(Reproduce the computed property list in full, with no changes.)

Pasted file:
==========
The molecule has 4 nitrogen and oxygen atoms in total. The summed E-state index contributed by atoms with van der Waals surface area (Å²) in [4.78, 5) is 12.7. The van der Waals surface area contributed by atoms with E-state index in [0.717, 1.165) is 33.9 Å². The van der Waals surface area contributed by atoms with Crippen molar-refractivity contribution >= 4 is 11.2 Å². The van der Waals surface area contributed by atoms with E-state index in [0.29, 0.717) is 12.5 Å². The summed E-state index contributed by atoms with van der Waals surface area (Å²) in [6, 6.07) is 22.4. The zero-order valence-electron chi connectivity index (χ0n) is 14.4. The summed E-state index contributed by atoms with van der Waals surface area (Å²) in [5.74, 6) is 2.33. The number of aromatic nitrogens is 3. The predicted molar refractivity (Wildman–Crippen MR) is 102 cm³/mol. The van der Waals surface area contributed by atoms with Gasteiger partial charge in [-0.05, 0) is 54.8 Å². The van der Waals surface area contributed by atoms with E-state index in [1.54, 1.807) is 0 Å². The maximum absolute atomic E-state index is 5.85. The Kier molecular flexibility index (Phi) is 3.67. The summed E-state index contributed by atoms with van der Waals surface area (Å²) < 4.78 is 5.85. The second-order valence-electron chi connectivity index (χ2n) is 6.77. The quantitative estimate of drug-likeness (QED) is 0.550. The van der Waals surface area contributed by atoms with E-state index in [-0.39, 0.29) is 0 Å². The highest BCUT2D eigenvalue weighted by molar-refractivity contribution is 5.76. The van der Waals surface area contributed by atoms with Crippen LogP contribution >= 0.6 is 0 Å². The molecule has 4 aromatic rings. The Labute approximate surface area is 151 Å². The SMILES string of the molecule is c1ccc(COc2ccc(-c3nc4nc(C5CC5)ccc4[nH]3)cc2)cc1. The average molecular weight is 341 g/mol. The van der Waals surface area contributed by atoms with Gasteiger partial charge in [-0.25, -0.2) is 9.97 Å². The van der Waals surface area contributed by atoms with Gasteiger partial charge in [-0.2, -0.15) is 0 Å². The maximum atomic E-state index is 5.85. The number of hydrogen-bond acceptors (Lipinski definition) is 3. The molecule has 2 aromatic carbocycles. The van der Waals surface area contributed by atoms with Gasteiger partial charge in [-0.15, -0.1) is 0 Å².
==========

The molecule has 4 nitrogen and oxygen atoms in total. The summed E-state index contributed by atoms with van der Waals surface area (Å²) in [4.78, 5) is 12.7. The van der Waals surface area contributed by atoms with E-state index in [0.717, 1.165) is 33.9 Å². The van der Waals surface area contributed by atoms with Crippen molar-refractivity contribution >= 4 is 11.2 Å². The van der Waals surface area contributed by atoms with E-state index in [0.29, 0.717) is 12.5 Å². The summed E-state index contributed by atoms with van der Waals surface area (Å²) in [6, 6.07) is 22.4. The zero-order valence-electron chi connectivity index (χ0n) is 14.4. The summed E-state index contributed by atoms with van der Waals surface area (Å²) in [5.74, 6) is 2.33. The number of aromatic nitrogens is 3. The predicted molar refractivity (Wildman–Crippen MR) is 102 cm³/mol. The van der Waals surface area contributed by atoms with Gasteiger partial charge in [-0.05, 0) is 54.8 Å². The van der Waals surface area contributed by atoms with E-state index in [1.54, 1.807) is 0 Å². The maximum absolute atomic E-state index is 5.85. The Kier molecular flexibility index (Phi) is 3.67. The summed E-state index contributed by atoms with van der Waals surface area (Å²) < 4.78 is 5.85. The second-order valence-electron chi connectivity index (χ2n) is 6.77. The quantitative estimate of drug-likeness (QED) is 0.550. The van der Waals surface area contributed by atoms with E-state index in [-0.39, 0.29) is 0 Å². The highest BCUT2D eigenvalue weighted by molar-refractivity contribution is 5.76. The van der Waals surface area contributed by atoms with Crippen LogP contribution >= 0.6 is 0 Å². The molecule has 4 aromatic rings. The Labute approximate surface area is 151 Å². The SMILES string of the molecule is c1ccc(COc2ccc(-c3nc4nc(C5CC5)ccc4[nH]3)cc2)cc1. The average molecular weight is 341 g/mol. The van der Waals surface area contributed by atoms with Gasteiger partial charge in [-0.25, -0.2) is 9.97 Å². The van der Waals surface area contributed by atoms with Gasteiger partial charge in [-0.2, -0.15) is 0 Å². The maximum atomic E-state index is 5.85. The number of hydrogen-bond acceptors (Lipinski definition) is 3. The molecule has 2 aromatic carbocycles. The van der Waals surface area contributed by atoms with Gasteiger partial charge in [-0.15, -0.1) is 0 Å².